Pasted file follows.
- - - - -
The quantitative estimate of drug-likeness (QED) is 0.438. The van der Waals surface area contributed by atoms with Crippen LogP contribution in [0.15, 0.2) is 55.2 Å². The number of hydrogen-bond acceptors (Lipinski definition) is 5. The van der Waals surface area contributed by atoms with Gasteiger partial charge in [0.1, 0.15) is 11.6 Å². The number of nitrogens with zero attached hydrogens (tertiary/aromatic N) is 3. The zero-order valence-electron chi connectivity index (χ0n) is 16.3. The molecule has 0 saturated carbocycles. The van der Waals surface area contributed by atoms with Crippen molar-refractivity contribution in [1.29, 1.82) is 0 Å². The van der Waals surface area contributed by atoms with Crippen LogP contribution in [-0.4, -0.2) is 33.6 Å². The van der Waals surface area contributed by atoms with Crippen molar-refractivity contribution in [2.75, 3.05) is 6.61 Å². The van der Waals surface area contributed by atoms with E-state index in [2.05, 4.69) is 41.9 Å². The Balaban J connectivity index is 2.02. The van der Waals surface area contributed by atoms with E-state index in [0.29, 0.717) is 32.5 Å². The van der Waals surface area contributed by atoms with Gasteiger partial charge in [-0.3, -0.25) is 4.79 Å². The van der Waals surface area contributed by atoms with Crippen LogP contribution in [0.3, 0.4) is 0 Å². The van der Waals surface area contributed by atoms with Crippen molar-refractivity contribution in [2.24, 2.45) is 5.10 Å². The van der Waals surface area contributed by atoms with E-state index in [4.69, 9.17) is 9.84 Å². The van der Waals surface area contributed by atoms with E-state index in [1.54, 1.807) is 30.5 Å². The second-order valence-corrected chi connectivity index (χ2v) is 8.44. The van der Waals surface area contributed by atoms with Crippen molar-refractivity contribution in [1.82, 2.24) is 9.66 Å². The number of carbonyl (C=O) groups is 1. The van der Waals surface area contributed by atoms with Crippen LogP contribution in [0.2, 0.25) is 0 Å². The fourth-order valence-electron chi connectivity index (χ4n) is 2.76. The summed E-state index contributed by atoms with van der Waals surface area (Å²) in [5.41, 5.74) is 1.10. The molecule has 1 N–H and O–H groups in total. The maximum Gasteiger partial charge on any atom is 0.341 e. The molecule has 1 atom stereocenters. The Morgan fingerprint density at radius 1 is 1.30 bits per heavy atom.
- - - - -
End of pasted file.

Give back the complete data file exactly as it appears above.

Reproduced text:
The quantitative estimate of drug-likeness (QED) is 0.438. The van der Waals surface area contributed by atoms with Crippen LogP contribution in [0.15, 0.2) is 55.2 Å². The number of hydrogen-bond acceptors (Lipinski definition) is 5. The van der Waals surface area contributed by atoms with Gasteiger partial charge in [0.1, 0.15) is 11.6 Å². The number of nitrogens with zero attached hydrogens (tertiary/aromatic N) is 3. The zero-order valence-electron chi connectivity index (χ0n) is 16.3. The molecule has 0 saturated carbocycles. The van der Waals surface area contributed by atoms with Crippen molar-refractivity contribution in [1.29, 1.82) is 0 Å². The van der Waals surface area contributed by atoms with Crippen LogP contribution in [-0.4, -0.2) is 33.6 Å². The van der Waals surface area contributed by atoms with Crippen molar-refractivity contribution in [2.75, 3.05) is 6.61 Å². The van der Waals surface area contributed by atoms with E-state index in [2.05, 4.69) is 41.9 Å². The Balaban J connectivity index is 2.02. The van der Waals surface area contributed by atoms with E-state index in [0.29, 0.717) is 32.5 Å². The van der Waals surface area contributed by atoms with Gasteiger partial charge in [-0.3, -0.25) is 4.79 Å². The van der Waals surface area contributed by atoms with Crippen LogP contribution in [0.3, 0.4) is 0 Å². The van der Waals surface area contributed by atoms with Crippen molar-refractivity contribution in [2.24, 2.45) is 5.10 Å². The van der Waals surface area contributed by atoms with E-state index in [4.69, 9.17) is 9.84 Å². The van der Waals surface area contributed by atoms with E-state index in [1.54, 1.807) is 30.5 Å². The second-order valence-corrected chi connectivity index (χ2v) is 8.44. The van der Waals surface area contributed by atoms with Crippen molar-refractivity contribution in [1.82, 2.24) is 9.66 Å². The number of carbonyl (C=O) groups is 1. The van der Waals surface area contributed by atoms with Crippen LogP contribution in [0.2, 0.25) is 0 Å². The fourth-order valence-electron chi connectivity index (χ4n) is 2.76. The summed E-state index contributed by atoms with van der Waals surface area (Å²) in [5.41, 5.74) is 1.10. The molecule has 1 N–H and O–H groups in total. The maximum Gasteiger partial charge on any atom is 0.341 e. The molecule has 1 atom stereocenters. The Morgan fingerprint density at radius 1 is 1.30 bits per heavy atom.